Wow! LSP backend for Haskell in Emacs actually works somewhat better than Intero, though I've only been using it for a few hours. And it doesn't have weird bugs on NixOS, because it's authors don't have a raging hate boner for this distro. I'm genuinely surprised.

Apparently, there are people who use Idea to write Haskell code. I'm really wondering who these people are and why they hate themselves so much.

The only time when that stuff is really useful is for writing code in Java. But then you're fucked anyway, and there's very little that can help.

There's a weird herd of Jetbrains products evangelists. Whenever there's a discussion about programming tools, someone always tries to convince everyone that they aren't real programmers unless they use "real IDEs". But whenever I try using Idea or Eclipse or anything similar for that matter, my experience always ends up being full of misery and disappointment. Perhaps I'm not a real programmer. Either this, or JetBrains tools just suck as for almost everything.

On the other hand, not every Comonad can be an Extractable. Tuples can't be, for one. But I'm still curious why something like this isn't a part of the comonads package.

Does this look like a slashed and lawless version of Comonad to you? Or something like what Pointed is to Applicative. I've no idea why this is a thing, when one could just use comonads with all added benefits.

Can anyone explain to me what the point of using monads in languages like Ruby or Python is?

I won't be surprised if C++25 will support native ADTs, currying, and ML-like syntax. But no modules tho. No, modules are too hard.

Our database works three times as fast outside the docker container. How come?

>To me, Go feels like the programming language equivalent of insisting that everyone communicate just by grunting because it's less complex to teach people just grunting than it is to teach them more effective forms of communication.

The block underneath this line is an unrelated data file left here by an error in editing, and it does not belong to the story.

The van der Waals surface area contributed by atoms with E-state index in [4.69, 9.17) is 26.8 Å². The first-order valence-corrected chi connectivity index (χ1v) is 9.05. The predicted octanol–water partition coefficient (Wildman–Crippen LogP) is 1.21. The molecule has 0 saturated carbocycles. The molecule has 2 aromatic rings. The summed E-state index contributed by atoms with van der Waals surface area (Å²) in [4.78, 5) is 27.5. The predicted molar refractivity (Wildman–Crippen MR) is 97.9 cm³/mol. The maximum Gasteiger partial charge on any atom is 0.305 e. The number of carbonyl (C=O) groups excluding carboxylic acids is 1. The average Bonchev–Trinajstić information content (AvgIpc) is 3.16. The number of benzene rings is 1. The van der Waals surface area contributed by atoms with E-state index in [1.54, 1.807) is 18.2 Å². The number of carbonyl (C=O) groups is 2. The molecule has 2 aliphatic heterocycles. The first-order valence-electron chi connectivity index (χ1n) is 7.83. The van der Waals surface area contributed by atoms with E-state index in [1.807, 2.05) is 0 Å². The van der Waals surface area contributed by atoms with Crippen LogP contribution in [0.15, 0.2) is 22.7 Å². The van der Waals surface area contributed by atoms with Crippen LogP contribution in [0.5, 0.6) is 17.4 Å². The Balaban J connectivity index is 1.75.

I really like this quote.

Crap! Intero still doesn't support GHC 8.8, does it?

If you want an example of good software, look no further than what OpenBSD guys make. Their stuff can be kick-started with minimal configuration, usually works out of the box just fine, and is handsomely documented.

To clarify a bit. I have this long standing impression that good software is usually (not always) easy to configure. If the setup and configuration part is overly complex, then the software is either a very specialized piece or just plain shit.

Some of our dudes decided to use Clickhouse for logging stuff. Which is nice, but two things stand out. One is that there's no Haskell library for it. This is fixable. The other is that it uses XML for configuration. With a rather weird schema. The last part leaves me wondering why I should bother.

@pureevil I'm waiting for a compiler saying "google the error code to find more information".

This is where Rust sucks sweaty donkey balls. All I needed was to add another crate as a dependency, but it doesn't say anywhere what crate that is, neither anything does point to it. The issue[1] on github is more than a year old meanwhile. And the one in the compiler message is four years old.


What is the point of C and C++ standards if nobody fully implements them?

Quite funny how centralized software repos turned into a disaster for software packaging in the linux world. More and more projects use docker nowadays. Not because docker is good, but because everything else sucks.

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Functional Café is an instance for people interested in functional programming and languages.